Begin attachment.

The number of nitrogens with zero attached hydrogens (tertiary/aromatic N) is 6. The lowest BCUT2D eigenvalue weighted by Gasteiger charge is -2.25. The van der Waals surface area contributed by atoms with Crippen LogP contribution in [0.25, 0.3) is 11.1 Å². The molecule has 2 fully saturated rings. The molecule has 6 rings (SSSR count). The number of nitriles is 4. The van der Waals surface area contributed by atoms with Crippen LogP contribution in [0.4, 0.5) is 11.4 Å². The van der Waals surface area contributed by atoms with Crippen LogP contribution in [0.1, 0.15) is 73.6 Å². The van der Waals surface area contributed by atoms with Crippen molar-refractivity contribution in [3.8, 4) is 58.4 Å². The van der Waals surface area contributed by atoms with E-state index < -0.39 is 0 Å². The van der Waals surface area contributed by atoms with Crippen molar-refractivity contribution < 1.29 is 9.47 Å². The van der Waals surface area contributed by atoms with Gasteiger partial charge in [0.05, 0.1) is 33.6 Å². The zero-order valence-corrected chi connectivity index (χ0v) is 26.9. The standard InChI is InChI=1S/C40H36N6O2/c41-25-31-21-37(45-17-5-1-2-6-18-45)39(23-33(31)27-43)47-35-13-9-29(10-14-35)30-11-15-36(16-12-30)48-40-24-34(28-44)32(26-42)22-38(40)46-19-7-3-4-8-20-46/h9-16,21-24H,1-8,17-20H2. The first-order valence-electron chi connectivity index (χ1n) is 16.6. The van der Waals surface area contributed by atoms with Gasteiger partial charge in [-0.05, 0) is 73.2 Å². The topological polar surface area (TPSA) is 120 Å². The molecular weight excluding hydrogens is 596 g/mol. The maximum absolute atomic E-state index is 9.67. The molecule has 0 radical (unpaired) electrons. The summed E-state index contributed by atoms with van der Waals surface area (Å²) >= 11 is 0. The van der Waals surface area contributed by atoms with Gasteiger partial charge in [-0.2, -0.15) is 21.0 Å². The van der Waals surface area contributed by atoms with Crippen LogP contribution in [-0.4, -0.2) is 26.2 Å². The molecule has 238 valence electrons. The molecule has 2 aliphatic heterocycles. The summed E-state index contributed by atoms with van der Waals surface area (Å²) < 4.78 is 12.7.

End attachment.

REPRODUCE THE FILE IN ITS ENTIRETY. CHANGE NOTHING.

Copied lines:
The number of nitrogens with zero attached hydrogens (tertiary/aromatic N) is 6. The lowest BCUT2D eigenvalue weighted by Gasteiger charge is -2.25. The van der Waals surface area contributed by atoms with Crippen LogP contribution in [0.25, 0.3) is 11.1 Å². The molecule has 2 fully saturated rings. The molecule has 6 rings (SSSR count). The number of nitriles is 4. The van der Waals surface area contributed by atoms with Crippen LogP contribution in [0.4, 0.5) is 11.4 Å². The van der Waals surface area contributed by atoms with Crippen LogP contribution in [0.1, 0.15) is 73.6 Å². The van der Waals surface area contributed by atoms with Crippen molar-refractivity contribution in [3.8, 4) is 58.4 Å². The van der Waals surface area contributed by atoms with E-state index < -0.39 is 0 Å². The van der Waals surface area contributed by atoms with Crippen molar-refractivity contribution < 1.29 is 9.47 Å². The van der Waals surface area contributed by atoms with Gasteiger partial charge in [0.05, 0.1) is 33.6 Å². The zero-order valence-corrected chi connectivity index (χ0v) is 26.9. The standard InChI is InChI=1S/C40H36N6O2/c41-25-31-21-37(45-17-5-1-2-6-18-45)39(23-33(31)27-43)47-35-13-9-29(10-14-35)30-11-15-36(16-12-30)48-40-24-34(28-44)32(26-42)22-38(40)46-19-7-3-4-8-20-46/h9-16,21-24H,1-8,17-20H2. The first-order valence-electron chi connectivity index (χ1n) is 16.6. The van der Waals surface area contributed by atoms with Gasteiger partial charge in [-0.05, 0) is 73.2 Å². The topological polar surface area (TPSA) is 120 Å². The molecular weight excluding hydrogens is 596 g/mol. The maximum absolute atomic E-state index is 9.67. The molecule has 0 radical (unpaired) electrons. The summed E-state index contributed by atoms with van der Waals surface area (Å²) >= 11 is 0. The van der Waals surface area contributed by atoms with Gasteiger partial charge in [-0.2, -0.15) is 21.0 Å². The van der Waals surface area contributed by atoms with Crippen LogP contribution in [-0.4, -0.2) is 26.2 Å². The molecule has 238 valence electrons. The molecule has 2 aliphatic heterocycles. The summed E-state index contributed by atoms with van der Waals surface area (Å²) < 4.78 is 12.7.